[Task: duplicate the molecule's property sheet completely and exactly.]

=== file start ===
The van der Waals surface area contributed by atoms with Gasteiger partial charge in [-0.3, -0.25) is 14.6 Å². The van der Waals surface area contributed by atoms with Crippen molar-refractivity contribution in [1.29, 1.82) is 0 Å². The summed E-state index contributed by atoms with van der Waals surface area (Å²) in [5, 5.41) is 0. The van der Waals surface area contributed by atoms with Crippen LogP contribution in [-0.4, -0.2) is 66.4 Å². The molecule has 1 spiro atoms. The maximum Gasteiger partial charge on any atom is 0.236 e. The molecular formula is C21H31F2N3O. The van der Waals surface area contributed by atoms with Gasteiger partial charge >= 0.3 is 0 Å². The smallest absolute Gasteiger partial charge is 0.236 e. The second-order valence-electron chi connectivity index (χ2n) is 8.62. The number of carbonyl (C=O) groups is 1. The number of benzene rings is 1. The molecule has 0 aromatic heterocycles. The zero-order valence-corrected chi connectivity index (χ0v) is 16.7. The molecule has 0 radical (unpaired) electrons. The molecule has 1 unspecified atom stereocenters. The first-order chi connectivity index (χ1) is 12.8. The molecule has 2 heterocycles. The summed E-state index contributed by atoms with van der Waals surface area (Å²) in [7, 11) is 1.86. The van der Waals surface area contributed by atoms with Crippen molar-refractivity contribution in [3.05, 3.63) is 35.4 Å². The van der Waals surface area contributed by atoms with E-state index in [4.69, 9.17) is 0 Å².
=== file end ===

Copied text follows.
The van der Waals surface area contributed by atoms with Gasteiger partial charge in [-0.3, -0.25) is 14.6 Å². The van der Waals surface area contributed by atoms with Crippen molar-refractivity contribution in [1.29, 1.82) is 0 Å². The summed E-state index contributed by atoms with van der Waals surface area (Å²) in [5, 5.41) is 0. The van der Waals surface area contributed by atoms with Crippen LogP contribution in [-0.4, -0.2) is 66.4 Å². The molecule has 1 spiro atoms. The maximum Gasteiger partial charge on any atom is 0.236 e. The molecular formula is C21H31F2N3O. The van der Waals surface area contributed by atoms with Gasteiger partial charge >= 0.3 is 0 Å². The smallest absolute Gasteiger partial charge is 0.236 e. The second-order valence-electron chi connectivity index (χ2n) is 8.62. The number of carbonyl (C=O) groups is 1. The number of benzene rings is 1. The molecule has 0 aromatic heterocycles. The zero-order valence-corrected chi connectivity index (χ0v) is 16.7. The molecule has 0 radical (unpaired) electrons. The molecule has 1 unspecified atom stereocenters. The first-order chi connectivity index (χ1) is 12.8. The molecule has 2 heterocycles. The summed E-state index contributed by atoms with van der Waals surface area (Å²) in [7, 11) is 1.86. The van der Waals surface area contributed by atoms with Crippen molar-refractivity contribution in [3.05, 3.63) is 35.4 Å². The van der Waals surface area contributed by atoms with E-state index in [4.69, 9.17) is 0 Å².